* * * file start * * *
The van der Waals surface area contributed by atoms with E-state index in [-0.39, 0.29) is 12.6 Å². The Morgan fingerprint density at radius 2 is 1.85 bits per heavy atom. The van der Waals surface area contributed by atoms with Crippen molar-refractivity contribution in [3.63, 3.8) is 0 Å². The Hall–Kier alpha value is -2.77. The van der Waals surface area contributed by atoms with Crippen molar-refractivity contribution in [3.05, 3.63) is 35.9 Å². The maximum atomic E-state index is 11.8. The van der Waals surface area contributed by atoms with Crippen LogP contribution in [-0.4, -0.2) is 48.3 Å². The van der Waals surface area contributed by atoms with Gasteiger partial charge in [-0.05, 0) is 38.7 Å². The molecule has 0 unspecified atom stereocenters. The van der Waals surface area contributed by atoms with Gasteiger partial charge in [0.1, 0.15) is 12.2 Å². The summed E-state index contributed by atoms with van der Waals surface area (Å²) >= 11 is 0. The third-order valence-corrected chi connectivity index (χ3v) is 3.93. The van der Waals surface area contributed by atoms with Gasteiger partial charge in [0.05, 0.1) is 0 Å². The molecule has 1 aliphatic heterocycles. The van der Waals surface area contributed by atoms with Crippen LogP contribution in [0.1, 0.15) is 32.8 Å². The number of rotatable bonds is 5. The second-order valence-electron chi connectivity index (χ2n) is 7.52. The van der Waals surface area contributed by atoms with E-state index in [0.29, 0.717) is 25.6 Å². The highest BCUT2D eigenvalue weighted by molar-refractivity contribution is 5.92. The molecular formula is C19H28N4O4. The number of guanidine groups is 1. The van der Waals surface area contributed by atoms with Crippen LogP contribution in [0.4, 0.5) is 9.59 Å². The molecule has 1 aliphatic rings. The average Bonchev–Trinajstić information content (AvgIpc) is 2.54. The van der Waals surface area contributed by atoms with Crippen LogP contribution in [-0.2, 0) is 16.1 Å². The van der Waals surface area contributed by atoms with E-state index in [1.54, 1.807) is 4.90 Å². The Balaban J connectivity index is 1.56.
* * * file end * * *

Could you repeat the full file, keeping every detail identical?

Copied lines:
The van der Waals surface area contributed by atoms with E-state index in [-0.39, 0.29) is 12.6 Å². The Morgan fingerprint density at radius 2 is 1.85 bits per heavy atom. The van der Waals surface area contributed by atoms with Crippen molar-refractivity contribution in [3.63, 3.8) is 0 Å². The Hall–Kier alpha value is -2.77. The van der Waals surface area contributed by atoms with Crippen molar-refractivity contribution in [3.05, 3.63) is 35.9 Å². The maximum atomic E-state index is 11.8. The van der Waals surface area contributed by atoms with Crippen LogP contribution in [-0.4, -0.2) is 48.3 Å². The van der Waals surface area contributed by atoms with Gasteiger partial charge in [-0.05, 0) is 38.7 Å². The molecule has 0 unspecified atom stereocenters. The van der Waals surface area contributed by atoms with Gasteiger partial charge in [0.1, 0.15) is 12.2 Å². The summed E-state index contributed by atoms with van der Waals surface area (Å²) >= 11 is 0. The third-order valence-corrected chi connectivity index (χ3v) is 3.93. The van der Waals surface area contributed by atoms with Gasteiger partial charge in [0.05, 0.1) is 0 Å². The molecule has 1 aliphatic heterocycles. The van der Waals surface area contributed by atoms with Crippen LogP contribution in [0.1, 0.15) is 32.8 Å². The number of rotatable bonds is 5. The second-order valence-electron chi connectivity index (χ2n) is 7.52. The van der Waals surface area contributed by atoms with E-state index in [0.29, 0.717) is 25.6 Å². The highest BCUT2D eigenvalue weighted by molar-refractivity contribution is 5.92. The molecular formula is C19H28N4O4. The number of guanidine groups is 1. The van der Waals surface area contributed by atoms with Crippen LogP contribution in [0.4, 0.5) is 9.59 Å². The molecule has 1 aliphatic rings. The average Bonchev–Trinajstić information content (AvgIpc) is 2.54. The van der Waals surface area contributed by atoms with Crippen LogP contribution in [-0.2, 0) is 16.1 Å². The van der Waals surface area contributed by atoms with E-state index in [1.54, 1.807) is 4.90 Å². The Balaban J connectivity index is 1.56.